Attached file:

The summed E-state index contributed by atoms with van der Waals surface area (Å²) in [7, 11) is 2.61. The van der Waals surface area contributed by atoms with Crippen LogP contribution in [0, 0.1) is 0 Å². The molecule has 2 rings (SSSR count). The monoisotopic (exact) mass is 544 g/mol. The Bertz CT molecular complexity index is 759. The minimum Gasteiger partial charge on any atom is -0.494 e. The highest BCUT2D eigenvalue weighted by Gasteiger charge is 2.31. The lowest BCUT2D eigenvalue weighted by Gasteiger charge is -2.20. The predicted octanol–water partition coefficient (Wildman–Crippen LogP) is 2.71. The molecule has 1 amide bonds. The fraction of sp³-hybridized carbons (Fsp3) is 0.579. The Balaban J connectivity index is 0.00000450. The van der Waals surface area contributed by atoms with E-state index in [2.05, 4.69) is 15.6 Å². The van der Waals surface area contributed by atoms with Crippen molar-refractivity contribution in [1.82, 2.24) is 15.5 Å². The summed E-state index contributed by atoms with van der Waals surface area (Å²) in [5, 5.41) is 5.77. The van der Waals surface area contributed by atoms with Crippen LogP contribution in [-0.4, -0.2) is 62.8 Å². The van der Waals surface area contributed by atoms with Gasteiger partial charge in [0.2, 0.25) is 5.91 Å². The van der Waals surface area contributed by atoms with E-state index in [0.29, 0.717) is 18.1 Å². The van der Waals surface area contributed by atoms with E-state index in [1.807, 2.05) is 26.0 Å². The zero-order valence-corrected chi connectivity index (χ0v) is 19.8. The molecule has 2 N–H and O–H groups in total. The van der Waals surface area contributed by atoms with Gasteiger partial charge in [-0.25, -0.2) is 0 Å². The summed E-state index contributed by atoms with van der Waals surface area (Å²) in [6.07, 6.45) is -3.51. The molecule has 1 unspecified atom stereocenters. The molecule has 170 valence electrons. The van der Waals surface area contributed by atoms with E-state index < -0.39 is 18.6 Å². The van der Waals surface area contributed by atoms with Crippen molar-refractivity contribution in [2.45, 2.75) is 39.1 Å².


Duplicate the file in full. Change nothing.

The summed E-state index contributed by atoms with van der Waals surface area (Å²) in [7, 11) is 2.61. The van der Waals surface area contributed by atoms with Crippen LogP contribution in [0, 0.1) is 0 Å². The molecule has 2 rings (SSSR count). The monoisotopic (exact) mass is 544 g/mol. The Bertz CT molecular complexity index is 759. The minimum Gasteiger partial charge on any atom is -0.494 e. The highest BCUT2D eigenvalue weighted by Gasteiger charge is 2.31. The lowest BCUT2D eigenvalue weighted by Gasteiger charge is -2.20. The predicted octanol–water partition coefficient (Wildman–Crippen LogP) is 2.71. The molecule has 1 amide bonds. The fraction of sp³-hybridized carbons (Fsp3) is 0.579. The Balaban J connectivity index is 0.00000450. The van der Waals surface area contributed by atoms with E-state index in [2.05, 4.69) is 15.6 Å². The van der Waals surface area contributed by atoms with Crippen molar-refractivity contribution in [1.82, 2.24) is 15.5 Å². The summed E-state index contributed by atoms with van der Waals surface area (Å²) in [5, 5.41) is 5.77. The van der Waals surface area contributed by atoms with Crippen LogP contribution in [-0.4, -0.2) is 62.8 Å². The van der Waals surface area contributed by atoms with Gasteiger partial charge in [0.2, 0.25) is 5.91 Å². The van der Waals surface area contributed by atoms with E-state index in [0.29, 0.717) is 18.1 Å². The van der Waals surface area contributed by atoms with E-state index in [1.807, 2.05) is 26.0 Å². The zero-order valence-corrected chi connectivity index (χ0v) is 19.8. The molecule has 2 N–H and O–H groups in total. The van der Waals surface area contributed by atoms with Gasteiger partial charge in [-0.25, -0.2) is 0 Å². The summed E-state index contributed by atoms with van der Waals surface area (Å²) in [6.07, 6.45) is -3.51. The molecule has 1 unspecified atom stereocenters. The molecule has 170 valence electrons. The van der Waals surface area contributed by atoms with E-state index < -0.39 is 18.6 Å². The van der Waals surface area contributed by atoms with Crippen molar-refractivity contribution in [2.45, 2.75) is 39.1 Å².